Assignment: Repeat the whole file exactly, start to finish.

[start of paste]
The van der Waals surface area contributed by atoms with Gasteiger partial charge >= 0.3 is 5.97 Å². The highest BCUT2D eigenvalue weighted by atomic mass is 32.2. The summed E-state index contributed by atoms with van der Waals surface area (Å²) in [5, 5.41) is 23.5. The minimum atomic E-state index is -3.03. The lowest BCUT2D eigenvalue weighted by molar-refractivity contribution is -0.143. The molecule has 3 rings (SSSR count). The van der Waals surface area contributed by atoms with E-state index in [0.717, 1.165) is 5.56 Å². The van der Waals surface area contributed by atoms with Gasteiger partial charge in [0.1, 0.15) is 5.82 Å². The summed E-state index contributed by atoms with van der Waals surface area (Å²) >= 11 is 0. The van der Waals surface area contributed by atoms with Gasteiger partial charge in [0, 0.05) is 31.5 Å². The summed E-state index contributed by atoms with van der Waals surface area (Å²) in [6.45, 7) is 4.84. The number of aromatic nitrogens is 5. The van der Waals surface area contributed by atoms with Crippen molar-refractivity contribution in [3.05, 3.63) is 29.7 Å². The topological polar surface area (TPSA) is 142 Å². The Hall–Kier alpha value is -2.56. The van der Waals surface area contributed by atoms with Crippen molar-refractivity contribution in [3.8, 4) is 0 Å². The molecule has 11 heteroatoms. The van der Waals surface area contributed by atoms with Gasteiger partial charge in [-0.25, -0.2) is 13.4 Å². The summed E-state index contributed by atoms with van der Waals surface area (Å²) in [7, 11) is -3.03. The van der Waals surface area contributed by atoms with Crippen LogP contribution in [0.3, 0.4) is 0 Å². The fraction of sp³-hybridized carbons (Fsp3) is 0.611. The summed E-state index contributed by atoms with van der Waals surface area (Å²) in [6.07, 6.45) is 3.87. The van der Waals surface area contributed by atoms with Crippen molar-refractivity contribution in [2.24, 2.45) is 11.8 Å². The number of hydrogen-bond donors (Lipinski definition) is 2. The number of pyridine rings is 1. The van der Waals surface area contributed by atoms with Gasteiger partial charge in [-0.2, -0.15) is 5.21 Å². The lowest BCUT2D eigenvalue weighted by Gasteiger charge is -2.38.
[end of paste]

The van der Waals surface area contributed by atoms with Gasteiger partial charge >= 0.3 is 5.97 Å². The highest BCUT2D eigenvalue weighted by atomic mass is 32.2. The summed E-state index contributed by atoms with van der Waals surface area (Å²) in [5, 5.41) is 23.5. The minimum atomic E-state index is -3.03. The lowest BCUT2D eigenvalue weighted by molar-refractivity contribution is -0.143. The molecule has 3 rings (SSSR count). The van der Waals surface area contributed by atoms with E-state index in [0.717, 1.165) is 5.56 Å². The van der Waals surface area contributed by atoms with Gasteiger partial charge in [0.1, 0.15) is 5.82 Å². The summed E-state index contributed by atoms with van der Waals surface area (Å²) >= 11 is 0. The van der Waals surface area contributed by atoms with Gasteiger partial charge in [0, 0.05) is 31.5 Å². The summed E-state index contributed by atoms with van der Waals surface area (Å²) in [6.45, 7) is 4.84. The number of aromatic nitrogens is 5. The van der Waals surface area contributed by atoms with Crippen molar-refractivity contribution in [3.05, 3.63) is 29.7 Å². The topological polar surface area (TPSA) is 142 Å². The Hall–Kier alpha value is -2.56. The van der Waals surface area contributed by atoms with Crippen molar-refractivity contribution in [3.8, 4) is 0 Å². The molecule has 11 heteroatoms. The van der Waals surface area contributed by atoms with Gasteiger partial charge in [-0.25, -0.2) is 13.4 Å². The summed E-state index contributed by atoms with van der Waals surface area (Å²) in [7, 11) is -3.03. The van der Waals surface area contributed by atoms with Crippen LogP contribution in [0.3, 0.4) is 0 Å². The fraction of sp³-hybridized carbons (Fsp3) is 0.611. The summed E-state index contributed by atoms with van der Waals surface area (Å²) in [6.07, 6.45) is 3.87. The van der Waals surface area contributed by atoms with Crippen molar-refractivity contribution in [2.24, 2.45) is 11.8 Å². The number of hydrogen-bond donors (Lipinski definition) is 2. The number of pyridine rings is 1. The van der Waals surface area contributed by atoms with Gasteiger partial charge in [-0.2, -0.15) is 5.21 Å². The lowest BCUT2D eigenvalue weighted by Gasteiger charge is -2.38.